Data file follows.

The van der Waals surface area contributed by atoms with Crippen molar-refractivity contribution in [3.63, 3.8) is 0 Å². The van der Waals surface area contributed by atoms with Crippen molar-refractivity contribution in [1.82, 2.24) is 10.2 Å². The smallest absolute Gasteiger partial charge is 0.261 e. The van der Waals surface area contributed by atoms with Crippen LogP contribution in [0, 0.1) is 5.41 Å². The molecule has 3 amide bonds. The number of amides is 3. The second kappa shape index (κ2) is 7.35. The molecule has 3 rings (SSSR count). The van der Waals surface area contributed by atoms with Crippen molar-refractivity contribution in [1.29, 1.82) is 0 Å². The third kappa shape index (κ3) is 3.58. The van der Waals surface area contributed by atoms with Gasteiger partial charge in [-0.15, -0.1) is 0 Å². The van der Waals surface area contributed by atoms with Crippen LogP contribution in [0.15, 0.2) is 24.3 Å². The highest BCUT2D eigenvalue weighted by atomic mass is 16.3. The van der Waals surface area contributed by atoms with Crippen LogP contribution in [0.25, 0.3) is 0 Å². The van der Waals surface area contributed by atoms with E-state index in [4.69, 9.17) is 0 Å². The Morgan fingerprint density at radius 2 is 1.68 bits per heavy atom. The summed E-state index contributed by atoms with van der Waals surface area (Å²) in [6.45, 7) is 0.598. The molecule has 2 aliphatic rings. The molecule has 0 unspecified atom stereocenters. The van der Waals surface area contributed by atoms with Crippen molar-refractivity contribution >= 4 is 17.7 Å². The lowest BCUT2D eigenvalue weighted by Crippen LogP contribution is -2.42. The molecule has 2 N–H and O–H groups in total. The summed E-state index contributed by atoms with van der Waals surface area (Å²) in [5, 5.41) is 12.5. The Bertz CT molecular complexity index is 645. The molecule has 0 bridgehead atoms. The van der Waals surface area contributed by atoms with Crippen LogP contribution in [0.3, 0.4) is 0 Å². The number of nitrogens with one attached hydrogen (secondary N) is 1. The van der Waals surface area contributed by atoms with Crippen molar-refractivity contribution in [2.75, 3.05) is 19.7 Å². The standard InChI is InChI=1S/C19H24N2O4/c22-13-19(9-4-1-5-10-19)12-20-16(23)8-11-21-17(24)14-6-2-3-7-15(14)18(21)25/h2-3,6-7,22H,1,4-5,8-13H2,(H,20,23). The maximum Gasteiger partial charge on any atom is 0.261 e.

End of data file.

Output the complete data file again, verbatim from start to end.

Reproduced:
The van der Waals surface area contributed by atoms with Crippen molar-refractivity contribution in [3.63, 3.8) is 0 Å². The van der Waals surface area contributed by atoms with Crippen molar-refractivity contribution in [1.82, 2.24) is 10.2 Å². The smallest absolute Gasteiger partial charge is 0.261 e. The van der Waals surface area contributed by atoms with Crippen LogP contribution in [0, 0.1) is 5.41 Å². The molecule has 3 amide bonds. The number of amides is 3. The second kappa shape index (κ2) is 7.35. The molecule has 3 rings (SSSR count). The van der Waals surface area contributed by atoms with Crippen molar-refractivity contribution in [1.29, 1.82) is 0 Å². The third kappa shape index (κ3) is 3.58. The van der Waals surface area contributed by atoms with Gasteiger partial charge in [-0.15, -0.1) is 0 Å². The van der Waals surface area contributed by atoms with Crippen LogP contribution in [0.15, 0.2) is 24.3 Å². The highest BCUT2D eigenvalue weighted by atomic mass is 16.3. The van der Waals surface area contributed by atoms with Crippen LogP contribution in [0.25, 0.3) is 0 Å². The van der Waals surface area contributed by atoms with E-state index in [4.69, 9.17) is 0 Å². The Morgan fingerprint density at radius 2 is 1.68 bits per heavy atom. The summed E-state index contributed by atoms with van der Waals surface area (Å²) in [6.45, 7) is 0.598. The molecule has 2 aliphatic rings. The molecule has 0 unspecified atom stereocenters. The van der Waals surface area contributed by atoms with Crippen molar-refractivity contribution >= 4 is 17.7 Å². The lowest BCUT2D eigenvalue weighted by Crippen LogP contribution is -2.42. The molecule has 2 N–H and O–H groups in total. The summed E-state index contributed by atoms with van der Waals surface area (Å²) in [5, 5.41) is 12.5. The Bertz CT molecular complexity index is 645. The molecule has 0 bridgehead atoms. The van der Waals surface area contributed by atoms with Crippen LogP contribution in [0.3, 0.4) is 0 Å². The number of nitrogens with one attached hydrogen (secondary N) is 1. The van der Waals surface area contributed by atoms with Crippen molar-refractivity contribution in [2.75, 3.05) is 19.7 Å². The standard InChI is InChI=1S/C19H24N2O4/c22-13-19(9-4-1-5-10-19)12-20-16(23)8-11-21-17(24)14-6-2-3-7-15(14)18(21)25/h2-3,6-7,22H,1,4-5,8-13H2,(H,20,23). The maximum Gasteiger partial charge on any atom is 0.261 e.